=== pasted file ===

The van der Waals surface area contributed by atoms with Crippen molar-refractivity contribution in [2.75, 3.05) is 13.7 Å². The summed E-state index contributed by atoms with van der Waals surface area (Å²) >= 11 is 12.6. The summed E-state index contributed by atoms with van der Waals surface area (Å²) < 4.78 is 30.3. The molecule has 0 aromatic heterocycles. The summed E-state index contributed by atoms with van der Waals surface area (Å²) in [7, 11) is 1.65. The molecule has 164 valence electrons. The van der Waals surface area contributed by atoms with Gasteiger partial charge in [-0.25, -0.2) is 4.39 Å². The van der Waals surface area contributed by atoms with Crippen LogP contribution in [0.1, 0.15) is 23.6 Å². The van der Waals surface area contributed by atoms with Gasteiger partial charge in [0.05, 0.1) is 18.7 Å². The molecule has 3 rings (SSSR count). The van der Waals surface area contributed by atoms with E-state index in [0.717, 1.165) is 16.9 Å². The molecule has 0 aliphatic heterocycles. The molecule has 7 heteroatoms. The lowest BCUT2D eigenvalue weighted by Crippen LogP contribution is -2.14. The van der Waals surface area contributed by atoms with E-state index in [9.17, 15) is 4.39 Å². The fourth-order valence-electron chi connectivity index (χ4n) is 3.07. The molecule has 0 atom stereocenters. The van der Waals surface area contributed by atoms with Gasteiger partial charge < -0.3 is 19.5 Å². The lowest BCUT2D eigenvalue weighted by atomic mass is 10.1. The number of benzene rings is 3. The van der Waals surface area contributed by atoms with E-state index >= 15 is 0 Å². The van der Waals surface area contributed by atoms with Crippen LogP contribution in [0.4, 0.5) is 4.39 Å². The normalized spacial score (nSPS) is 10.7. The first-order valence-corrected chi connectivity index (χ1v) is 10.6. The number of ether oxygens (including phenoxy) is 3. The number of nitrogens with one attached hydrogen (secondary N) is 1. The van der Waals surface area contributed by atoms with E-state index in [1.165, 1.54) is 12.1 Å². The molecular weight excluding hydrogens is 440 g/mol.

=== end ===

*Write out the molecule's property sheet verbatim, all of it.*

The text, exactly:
The van der Waals surface area contributed by atoms with Crippen molar-refractivity contribution in [2.75, 3.05) is 13.7 Å². The summed E-state index contributed by atoms with van der Waals surface area (Å²) >= 11 is 12.6. The summed E-state index contributed by atoms with van der Waals surface area (Å²) < 4.78 is 30.3. The molecule has 0 aromatic heterocycles. The summed E-state index contributed by atoms with van der Waals surface area (Å²) in [7, 11) is 1.65. The molecule has 164 valence electrons. The van der Waals surface area contributed by atoms with Gasteiger partial charge in [-0.25, -0.2) is 4.39 Å². The van der Waals surface area contributed by atoms with Crippen LogP contribution in [0.1, 0.15) is 23.6 Å². The van der Waals surface area contributed by atoms with Gasteiger partial charge in [0.05, 0.1) is 18.7 Å². The molecule has 3 rings (SSSR count). The van der Waals surface area contributed by atoms with E-state index in [0.717, 1.165) is 16.9 Å². The molecule has 0 aliphatic heterocycles. The molecule has 7 heteroatoms. The lowest BCUT2D eigenvalue weighted by Crippen LogP contribution is -2.14. The van der Waals surface area contributed by atoms with E-state index in [9.17, 15) is 4.39 Å². The fourth-order valence-electron chi connectivity index (χ4n) is 3.07. The molecule has 0 atom stereocenters. The van der Waals surface area contributed by atoms with Gasteiger partial charge < -0.3 is 19.5 Å². The lowest BCUT2D eigenvalue weighted by atomic mass is 10.1. The number of benzene rings is 3. The van der Waals surface area contributed by atoms with E-state index >= 15 is 0 Å². The van der Waals surface area contributed by atoms with Crippen LogP contribution in [0.4, 0.5) is 4.39 Å². The normalized spacial score (nSPS) is 10.7. The first-order valence-corrected chi connectivity index (χ1v) is 10.6. The number of ether oxygens (including phenoxy) is 3. The number of nitrogens with one attached hydrogen (secondary N) is 1. The van der Waals surface area contributed by atoms with E-state index in [1.165, 1.54) is 12.1 Å². The molecular weight excluding hydrogens is 440 g/mol.